A great deal of attention is being paid to primary prevention of noncommunicable disease among children and adolescents. Such programs have a number of advantages over those implemented with adults. The most important may be the initiation of life-long patterns of healthful behavior.
The "Achilles heel" of programs for children and adolescents is the difficulty in creating approaches that are appealing and meaningful for them, particularly when health-enhancing behaviors may not be as highly valued as unhealthful behaviors. One of the obligatory components in the development of primary prevention programs is the search for the salient values and motivations of young people which can then be used in developing a lifestyle strategy. Since values change over the course of adolescence to adult concerns, the study of these changes may provide important clues for program structure.
Research data on attitudinal aspects of children's lifestyle are mostly confined to health-related behaviors (Story & Resnick, 1986; Perry et al., 1987; Nutbeam, 1987). In the present study, values on a broader spectrum of lifestyle patterns were assessed with the aim of identifying potential incentives for intervention. An attempt was made to answer the questions: To what extent do children and adolescents value specific health patterns as compared to other patterns, and how do these values change over time? To what degree do school-based preventive programs influence these values?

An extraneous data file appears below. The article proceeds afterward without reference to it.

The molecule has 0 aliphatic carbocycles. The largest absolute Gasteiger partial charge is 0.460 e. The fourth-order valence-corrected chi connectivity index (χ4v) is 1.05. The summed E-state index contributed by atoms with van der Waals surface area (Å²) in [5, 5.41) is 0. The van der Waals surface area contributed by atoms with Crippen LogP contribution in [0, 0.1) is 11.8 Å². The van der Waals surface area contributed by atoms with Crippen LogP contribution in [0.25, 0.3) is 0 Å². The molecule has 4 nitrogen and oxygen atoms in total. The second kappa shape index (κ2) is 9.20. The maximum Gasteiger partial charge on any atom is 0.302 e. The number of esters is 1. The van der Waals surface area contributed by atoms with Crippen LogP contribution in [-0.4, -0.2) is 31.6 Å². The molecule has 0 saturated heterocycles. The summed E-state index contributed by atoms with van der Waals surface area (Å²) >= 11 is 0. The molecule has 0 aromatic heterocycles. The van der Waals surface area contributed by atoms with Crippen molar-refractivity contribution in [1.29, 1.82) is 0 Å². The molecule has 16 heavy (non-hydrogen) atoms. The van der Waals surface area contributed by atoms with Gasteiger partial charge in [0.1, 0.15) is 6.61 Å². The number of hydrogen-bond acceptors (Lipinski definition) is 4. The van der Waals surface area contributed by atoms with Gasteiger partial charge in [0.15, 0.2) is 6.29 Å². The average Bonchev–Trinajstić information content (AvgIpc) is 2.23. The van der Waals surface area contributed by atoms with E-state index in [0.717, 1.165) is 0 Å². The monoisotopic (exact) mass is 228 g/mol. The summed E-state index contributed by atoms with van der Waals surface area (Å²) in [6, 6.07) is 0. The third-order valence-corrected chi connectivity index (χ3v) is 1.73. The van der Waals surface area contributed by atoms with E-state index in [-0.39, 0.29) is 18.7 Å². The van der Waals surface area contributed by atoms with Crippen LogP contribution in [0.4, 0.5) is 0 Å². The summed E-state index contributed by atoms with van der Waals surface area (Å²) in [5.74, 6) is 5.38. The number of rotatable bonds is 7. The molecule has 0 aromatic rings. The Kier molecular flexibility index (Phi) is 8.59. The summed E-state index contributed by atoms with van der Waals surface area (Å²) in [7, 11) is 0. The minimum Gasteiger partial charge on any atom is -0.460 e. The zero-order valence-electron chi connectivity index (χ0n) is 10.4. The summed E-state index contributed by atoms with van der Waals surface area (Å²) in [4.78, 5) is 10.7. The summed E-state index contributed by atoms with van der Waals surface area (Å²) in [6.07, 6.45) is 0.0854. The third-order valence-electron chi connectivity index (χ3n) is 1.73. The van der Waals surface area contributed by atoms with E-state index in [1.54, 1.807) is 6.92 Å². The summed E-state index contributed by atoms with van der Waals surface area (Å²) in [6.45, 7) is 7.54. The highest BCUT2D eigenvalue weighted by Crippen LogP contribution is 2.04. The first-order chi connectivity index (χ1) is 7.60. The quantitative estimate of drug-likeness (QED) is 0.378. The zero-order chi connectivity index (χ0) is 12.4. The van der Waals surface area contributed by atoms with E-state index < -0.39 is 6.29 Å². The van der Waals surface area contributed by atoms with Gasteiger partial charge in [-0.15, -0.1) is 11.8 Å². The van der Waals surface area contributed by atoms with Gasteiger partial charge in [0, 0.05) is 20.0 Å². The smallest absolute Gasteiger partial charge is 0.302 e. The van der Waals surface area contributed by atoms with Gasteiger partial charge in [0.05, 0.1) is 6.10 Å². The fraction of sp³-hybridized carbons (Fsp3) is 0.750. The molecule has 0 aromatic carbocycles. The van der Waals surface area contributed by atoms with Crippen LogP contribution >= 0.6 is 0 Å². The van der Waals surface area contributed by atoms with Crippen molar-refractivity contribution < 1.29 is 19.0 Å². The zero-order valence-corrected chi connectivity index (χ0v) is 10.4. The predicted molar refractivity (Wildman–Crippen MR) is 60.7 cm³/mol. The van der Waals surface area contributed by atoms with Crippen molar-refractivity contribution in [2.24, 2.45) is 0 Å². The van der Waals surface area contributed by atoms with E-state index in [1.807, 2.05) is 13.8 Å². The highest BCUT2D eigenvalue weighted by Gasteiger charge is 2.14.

As a part of the Minnesota Heart Health Program (MHHP) (Blackburn et al., 1984), a seven-year study of sixth- through 12th-grade students was performed. The study included the five-year health-promotion program. The intervention community was made up of Fargo, North Dakota and Moorhead, Minnesota. Sioux Falls, South Dakota served as the reference community. Each community is an isolated urban center of approximately 110,000 population and is primarily white and middle class. All 6th graders (mean age 12.2 years) in both communities participated in a baseline study in 1983 (N = 2,406), and that grade cohort was followed annually through the 12th grade. Regardless of participation in earlier surveys, students were eligible to participate in the survey, forming both cohort and cross-sectional samples. Since developmental concerns are most critical to this examination, only data from the cohort sample were used.
A self-administered questionnaire assessed psychological factors and behavioral patterns. This was administered during school hours each spring, from 1983 through 1989. A section of the questionnaire concerned with various lifestyle factors and their importance to students was selected. The students were asked to respond to eight factors, on a Likert-type scale (Anastasi, 1979), to the question: "When you think about the things that really count in how you feel about yourself and life, how important to you is: (1) the number of friends students have; (2) the kind of food they eat; (3) the amount of money they can spend on themselves; (4) the amount of exercise they get; (5) the amount of TV they watch; (6) their physical appearance; (7) how well they do in school; and (8) how well they get along with their families?" The rating scale ranged from 1 (not at all important) through 5 (extremely important). These items were selected because they reflect the major arenas of adolescent life--family, school, peers, self, entertainment--and how these are valued compared with specific health-related concerns--food and exercise--that were targeted as part of the MHHP.
The overall model and design of the intervention program, called the Class of 1989 Study, is described in detail elsewhere (Perry, Klepp, & Sillers, 1989; Kelder, 1991). This school-based health promotion program was conducted for five years (grades 6 through 10) from 1983 to 1987. The theoretical factors used as guidance for intervention design were based on social learning theory (Bandura, 1977) and theory developed specifically for MHHP (Perry & Murray, 1982; Perry & Jessor, 1985). …